The following points are worth revisiting in practice sessions:
• The music should be played moderately and to a steady pulse, though not rigidly.
• Fingerwork needs to be precise and clean, but not percussive, with the demisemiquaver roulades sounding like musical phrases rather than technical exercises.
• Legato and staccato elements need to be strongly contrasted.
• Dynamics need projection but within a framework of mf and below.
• The pedalling should aid the musical flow but not undermine articulative or harmonic clarity.
• The music should sound fleeting and capricious, but thoughtful in the less active moments.
Performance by Joop Cells (Chandos - Chan 10277)
An excellent performance will demonstrate:
Mastery of the notes allied to subtlety of tone control and dynamics; fluid but articulate passagework; a moderate tempo in which the demisemiquaver flourishes can sparkle but not scramble; well-judged tempo changes as appropriate; skilful pedalling reflecting the musical character and serving the technical needs of the piece; a grasp of the musical essence and communication of this in performance.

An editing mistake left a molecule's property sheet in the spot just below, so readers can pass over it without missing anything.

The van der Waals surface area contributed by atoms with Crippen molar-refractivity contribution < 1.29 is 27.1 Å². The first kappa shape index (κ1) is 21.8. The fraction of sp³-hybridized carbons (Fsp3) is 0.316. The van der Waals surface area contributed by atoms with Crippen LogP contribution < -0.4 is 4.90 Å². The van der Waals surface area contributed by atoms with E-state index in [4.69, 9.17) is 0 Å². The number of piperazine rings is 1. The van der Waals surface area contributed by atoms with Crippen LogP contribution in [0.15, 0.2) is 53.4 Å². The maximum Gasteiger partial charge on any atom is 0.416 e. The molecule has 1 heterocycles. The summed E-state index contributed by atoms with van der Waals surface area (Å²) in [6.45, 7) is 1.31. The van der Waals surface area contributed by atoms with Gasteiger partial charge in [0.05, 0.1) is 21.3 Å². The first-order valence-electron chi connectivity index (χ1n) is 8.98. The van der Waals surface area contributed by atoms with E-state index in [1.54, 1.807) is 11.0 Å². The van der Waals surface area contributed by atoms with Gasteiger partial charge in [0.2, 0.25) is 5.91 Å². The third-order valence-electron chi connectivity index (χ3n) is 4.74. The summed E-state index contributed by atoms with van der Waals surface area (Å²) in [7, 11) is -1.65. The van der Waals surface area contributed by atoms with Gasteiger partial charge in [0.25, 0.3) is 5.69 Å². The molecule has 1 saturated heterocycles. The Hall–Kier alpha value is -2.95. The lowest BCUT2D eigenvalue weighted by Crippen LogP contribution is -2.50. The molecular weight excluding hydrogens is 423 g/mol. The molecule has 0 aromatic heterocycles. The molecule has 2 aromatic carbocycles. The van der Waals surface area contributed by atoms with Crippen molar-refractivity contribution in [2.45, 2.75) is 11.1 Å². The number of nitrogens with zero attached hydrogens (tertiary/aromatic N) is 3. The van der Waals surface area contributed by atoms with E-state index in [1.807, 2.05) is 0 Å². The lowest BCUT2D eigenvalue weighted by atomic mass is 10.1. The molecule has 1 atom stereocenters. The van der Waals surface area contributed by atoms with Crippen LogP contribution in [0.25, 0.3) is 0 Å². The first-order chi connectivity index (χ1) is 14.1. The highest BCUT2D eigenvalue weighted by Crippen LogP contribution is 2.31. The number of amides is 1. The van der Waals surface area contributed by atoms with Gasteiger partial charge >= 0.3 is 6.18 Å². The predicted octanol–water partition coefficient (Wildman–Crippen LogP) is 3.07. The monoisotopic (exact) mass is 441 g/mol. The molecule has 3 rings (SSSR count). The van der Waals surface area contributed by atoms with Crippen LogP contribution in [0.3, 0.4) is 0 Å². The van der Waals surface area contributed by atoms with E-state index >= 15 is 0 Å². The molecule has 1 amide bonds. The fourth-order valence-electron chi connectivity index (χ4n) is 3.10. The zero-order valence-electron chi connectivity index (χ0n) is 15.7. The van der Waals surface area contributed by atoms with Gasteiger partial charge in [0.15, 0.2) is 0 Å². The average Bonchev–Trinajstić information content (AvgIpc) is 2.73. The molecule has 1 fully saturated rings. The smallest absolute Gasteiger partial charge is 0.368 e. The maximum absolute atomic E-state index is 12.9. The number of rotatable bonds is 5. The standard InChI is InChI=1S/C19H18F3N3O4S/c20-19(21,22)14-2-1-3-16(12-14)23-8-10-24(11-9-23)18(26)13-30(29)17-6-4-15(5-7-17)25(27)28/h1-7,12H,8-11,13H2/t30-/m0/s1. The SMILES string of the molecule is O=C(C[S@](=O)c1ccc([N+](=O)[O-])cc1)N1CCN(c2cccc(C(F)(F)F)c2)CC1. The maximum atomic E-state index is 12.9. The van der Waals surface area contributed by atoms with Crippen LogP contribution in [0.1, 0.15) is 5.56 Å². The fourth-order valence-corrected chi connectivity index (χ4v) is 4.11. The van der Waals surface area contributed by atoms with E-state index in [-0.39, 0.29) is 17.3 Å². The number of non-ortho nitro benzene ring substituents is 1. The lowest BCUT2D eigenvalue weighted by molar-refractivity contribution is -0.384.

A good performance will demonstrate:
Confidence in playing the notes, with some subtlety of tone and dynamic control; fluent, generally well-controlled passagework; an appropriate tempo in which the demisemiquaver flourishes sound neither laboured nor rushed; well-managed pedalling appropriate to the musical and technical needs of the piece; reasonable understanding of the musical essence and some communication of this in performance.
A sound performance will demonstrate:
Adequate knowledge of the notes along with evidence of tonal and dynamic control; generally even passagework; an appropriate tempo in which the demisemiquaver flourishes are mostly accommodated; pedalling that mainly serves the musical and technical needs of the piece; a basic grasp of the musical essence although communication of this in performance may not always be consistent.